Whew. Just in last night from a week-long trip to Atlanta, staring at this pile of stuff on my desk (and floor, and numerous other flat surfaces) and wondering how I will ever get through it. So let’s write a blog post instead. As one of our customers said this past week: “We are a nation of A.D.D.”
We spent six days inside the AmericasMart, three of them exhibiting in the License and Design section and three more meeting with clients in showrooms, and all I can say is – wow. The atmosphere was electric, a wonderful change from the last few years; showrooms were crowded, orders were being written and there were big grins all around. A few comments:
“It’s like the good old days”
“We are up 15 or 20% over last year and it’s only Thursday”
“The showroom is going to set an all time sales record this market”
”I’m happy to see retailer’s chins off the floor”
Hard to argue with that. We had a great show, great meetings, great things happening – follow up is actually going to be fun over the coming weeks.
Speaking of the L&D show, we had a mix of new and seasoned exhibitors and talked to both (hopefully helping out some of the newer folks) but those conversations got me thinking about exhibiting realities. Now a person could write a book–and some have–about this, but there are some things they won’t tell you (or they just don’t know). After investing a couple hundred thousand dollars into exhibiting at dozens of shows we can offer a few tidbits:
1. You are not going to walk out of the show with a fistful of contracts or even firm commitments. Expect none, they don’t normally come until weeks or months later.
2. If there are people at your booth, potential clients will continue walking, so do not sit in front of your, or other, booths chatting and keep your friends away from the front of yours.
3. Make your booth approachable, have chairs (usually out front) for more than one person, make it easy to view your portfolio(s) and think about how you will deal with multiple customers at once. Do not expect them to come inside the booth, they don’t want to be trapped.
4. Carry your portfolios onto the plane or into the motel at night if driving – we never let them out of our sight before the start of a show – then you will always have something to show. Shipments do disappear, are sometimes late, and airlines occasionally lose bags.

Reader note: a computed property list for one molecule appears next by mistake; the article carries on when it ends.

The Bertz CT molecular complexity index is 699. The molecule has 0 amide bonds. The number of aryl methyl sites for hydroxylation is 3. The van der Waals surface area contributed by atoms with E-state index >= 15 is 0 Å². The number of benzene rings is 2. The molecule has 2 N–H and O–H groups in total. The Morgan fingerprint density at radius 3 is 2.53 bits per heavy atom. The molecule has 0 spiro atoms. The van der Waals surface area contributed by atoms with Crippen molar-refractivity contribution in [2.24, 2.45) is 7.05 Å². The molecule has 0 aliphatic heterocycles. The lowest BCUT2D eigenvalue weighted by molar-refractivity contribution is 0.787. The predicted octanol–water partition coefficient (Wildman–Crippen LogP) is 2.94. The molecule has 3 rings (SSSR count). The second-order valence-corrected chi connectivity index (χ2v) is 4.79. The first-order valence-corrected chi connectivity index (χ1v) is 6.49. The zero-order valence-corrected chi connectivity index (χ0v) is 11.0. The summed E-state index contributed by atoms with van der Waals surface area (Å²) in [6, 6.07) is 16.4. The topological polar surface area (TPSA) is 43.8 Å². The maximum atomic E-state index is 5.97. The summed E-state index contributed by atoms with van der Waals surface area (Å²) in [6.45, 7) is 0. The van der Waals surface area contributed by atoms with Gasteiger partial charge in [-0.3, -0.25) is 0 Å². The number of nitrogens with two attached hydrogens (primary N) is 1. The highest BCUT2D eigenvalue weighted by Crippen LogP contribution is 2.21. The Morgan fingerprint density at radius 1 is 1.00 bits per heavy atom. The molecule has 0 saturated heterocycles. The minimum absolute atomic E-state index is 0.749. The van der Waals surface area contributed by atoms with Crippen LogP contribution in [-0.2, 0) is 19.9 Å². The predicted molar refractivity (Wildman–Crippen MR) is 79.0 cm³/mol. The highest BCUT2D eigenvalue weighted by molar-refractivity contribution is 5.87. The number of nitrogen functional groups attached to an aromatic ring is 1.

4. This is not an art fair or a decorating contest. Wall displays have one purpose – to stop people so you can engage them. If it is too elaborate they often think “crazy artist” and stay away (same for your outfits…). Printed roll-up banners make life WAY easier.
5. This is a professional event so act like a professional. Wear business attire (your clients do). Have a business card and a handout sheet. Arrive well before the show opens and never leave before closing time. Plan on standing up for most of the show. Don’t eat in the booth. Smile.
5. Watch the agents – in addition to all of the above they will engage people in the aisles, listen carefully to and concentrate on their customers. There’s lots of laughing and hugging going on at their booths – it’s a people business and shows are about building and maintaining relationships as much as they are about showing art.
6. Attendees have a short time to see countless portfolios, and many are looking for only one category (such as Christmas or floral) so respect their time. Organize your portfolios by subject, I suggest at least Baby-Juvi, Everyday and Holiday and then get more detailed if you wish. Many will refuse to make appts at shows, and even if they do your meeting may be late, hurried or they may skip you altogether – just get over it, hitch up your dungarees and go back to sparkling.
Remember your art is not for everyone so many people will walk by with just a glance. That’s just how it is so don’t be concerned. Unless they all do – then it’s a whole different conversation…